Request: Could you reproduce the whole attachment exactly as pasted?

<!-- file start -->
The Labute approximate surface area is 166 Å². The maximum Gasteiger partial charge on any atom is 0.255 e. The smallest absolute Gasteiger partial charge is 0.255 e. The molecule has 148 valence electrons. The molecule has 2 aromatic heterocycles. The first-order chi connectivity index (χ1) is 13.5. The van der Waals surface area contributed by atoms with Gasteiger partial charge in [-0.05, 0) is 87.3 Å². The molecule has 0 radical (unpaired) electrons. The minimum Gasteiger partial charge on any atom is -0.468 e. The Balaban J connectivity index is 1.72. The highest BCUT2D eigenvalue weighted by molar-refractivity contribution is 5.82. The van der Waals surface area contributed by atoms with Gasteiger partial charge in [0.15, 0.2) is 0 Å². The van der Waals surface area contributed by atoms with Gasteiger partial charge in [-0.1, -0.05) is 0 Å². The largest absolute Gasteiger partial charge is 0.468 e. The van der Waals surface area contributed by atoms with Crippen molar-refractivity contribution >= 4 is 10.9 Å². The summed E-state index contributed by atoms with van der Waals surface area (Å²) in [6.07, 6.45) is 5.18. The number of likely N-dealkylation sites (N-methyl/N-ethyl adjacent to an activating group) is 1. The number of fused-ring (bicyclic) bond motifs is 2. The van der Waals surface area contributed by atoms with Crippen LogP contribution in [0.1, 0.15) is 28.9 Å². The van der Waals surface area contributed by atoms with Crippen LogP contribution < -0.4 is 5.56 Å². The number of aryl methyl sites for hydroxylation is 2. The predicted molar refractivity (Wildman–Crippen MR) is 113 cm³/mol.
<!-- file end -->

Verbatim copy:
The Labute approximate surface area is 166 Å². The maximum Gasteiger partial charge on any atom is 0.255 e. The smallest absolute Gasteiger partial charge is 0.255 e. The molecule has 148 valence electrons. The molecule has 2 aromatic heterocycles. The first-order chi connectivity index (χ1) is 13.5. The van der Waals surface area contributed by atoms with Gasteiger partial charge in [-0.05, 0) is 87.3 Å². The molecule has 0 radical (unpaired) electrons. The minimum Gasteiger partial charge on any atom is -0.468 e. The Balaban J connectivity index is 1.72. The highest BCUT2D eigenvalue weighted by molar-refractivity contribution is 5.82. The van der Waals surface area contributed by atoms with Gasteiger partial charge in [0.15, 0.2) is 0 Å². The van der Waals surface area contributed by atoms with Gasteiger partial charge in [-0.1, -0.05) is 0 Å². The largest absolute Gasteiger partial charge is 0.468 e. The van der Waals surface area contributed by atoms with Crippen molar-refractivity contribution >= 4 is 10.9 Å². The summed E-state index contributed by atoms with van der Waals surface area (Å²) in [6.07, 6.45) is 5.18. The number of likely N-dealkylation sites (N-methyl/N-ethyl adjacent to an activating group) is 1. The number of fused-ring (bicyclic) bond motifs is 2. The van der Waals surface area contributed by atoms with Crippen LogP contribution in [0.1, 0.15) is 28.9 Å². The van der Waals surface area contributed by atoms with Crippen LogP contribution < -0.4 is 5.56 Å². The number of aryl methyl sites for hydroxylation is 2. The predicted molar refractivity (Wildman–Crippen MR) is 113 cm³/mol.